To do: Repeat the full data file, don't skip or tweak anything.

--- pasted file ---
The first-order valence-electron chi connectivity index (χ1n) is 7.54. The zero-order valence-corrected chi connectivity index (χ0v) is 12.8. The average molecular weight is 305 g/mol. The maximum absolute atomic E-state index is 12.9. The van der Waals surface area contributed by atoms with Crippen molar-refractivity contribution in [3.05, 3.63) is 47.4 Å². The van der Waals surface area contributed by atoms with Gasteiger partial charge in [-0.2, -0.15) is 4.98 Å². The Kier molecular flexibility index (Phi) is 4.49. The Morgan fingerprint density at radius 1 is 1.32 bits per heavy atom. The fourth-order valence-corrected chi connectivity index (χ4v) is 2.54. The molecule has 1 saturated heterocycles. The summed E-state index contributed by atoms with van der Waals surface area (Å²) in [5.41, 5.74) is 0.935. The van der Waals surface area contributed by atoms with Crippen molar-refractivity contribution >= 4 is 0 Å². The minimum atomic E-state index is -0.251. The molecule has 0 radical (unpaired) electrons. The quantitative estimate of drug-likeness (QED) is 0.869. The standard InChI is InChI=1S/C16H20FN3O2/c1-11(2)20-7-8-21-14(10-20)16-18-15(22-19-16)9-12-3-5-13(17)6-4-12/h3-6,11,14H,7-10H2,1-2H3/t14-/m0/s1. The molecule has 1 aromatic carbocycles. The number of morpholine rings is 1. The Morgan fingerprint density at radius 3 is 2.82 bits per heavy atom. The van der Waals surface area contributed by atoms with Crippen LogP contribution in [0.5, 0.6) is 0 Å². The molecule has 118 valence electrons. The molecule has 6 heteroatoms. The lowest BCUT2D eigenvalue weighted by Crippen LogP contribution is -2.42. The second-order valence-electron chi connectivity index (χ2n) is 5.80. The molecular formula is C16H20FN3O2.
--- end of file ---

The first-order valence-electron chi connectivity index (χ1n) is 7.54. The zero-order valence-corrected chi connectivity index (χ0v) is 12.8. The average molecular weight is 305 g/mol. The maximum absolute atomic E-state index is 12.9. The van der Waals surface area contributed by atoms with Crippen molar-refractivity contribution in [3.05, 3.63) is 47.4 Å². The van der Waals surface area contributed by atoms with Gasteiger partial charge in [-0.2, -0.15) is 4.98 Å². The Kier molecular flexibility index (Phi) is 4.49. The Morgan fingerprint density at radius 1 is 1.32 bits per heavy atom. The fourth-order valence-corrected chi connectivity index (χ4v) is 2.54. The molecule has 1 saturated heterocycles. The summed E-state index contributed by atoms with van der Waals surface area (Å²) in [5.41, 5.74) is 0.935. The van der Waals surface area contributed by atoms with Crippen molar-refractivity contribution >= 4 is 0 Å². The minimum atomic E-state index is -0.251. The molecule has 0 radical (unpaired) electrons. The quantitative estimate of drug-likeness (QED) is 0.869. The standard InChI is InChI=1S/C16H20FN3O2/c1-11(2)20-7-8-21-14(10-20)16-18-15(22-19-16)9-12-3-5-13(17)6-4-12/h3-6,11,14H,7-10H2,1-2H3/t14-/m0/s1. The molecule has 1 aromatic carbocycles. The number of morpholine rings is 1. The Morgan fingerprint density at radius 3 is 2.82 bits per heavy atom. The van der Waals surface area contributed by atoms with Crippen LogP contribution in [0.5, 0.6) is 0 Å². The molecule has 118 valence electrons. The molecule has 6 heteroatoms. The lowest BCUT2D eigenvalue weighted by Crippen LogP contribution is -2.42. The second-order valence-electron chi connectivity index (χ2n) is 5.80. The molecular formula is C16H20FN3O2.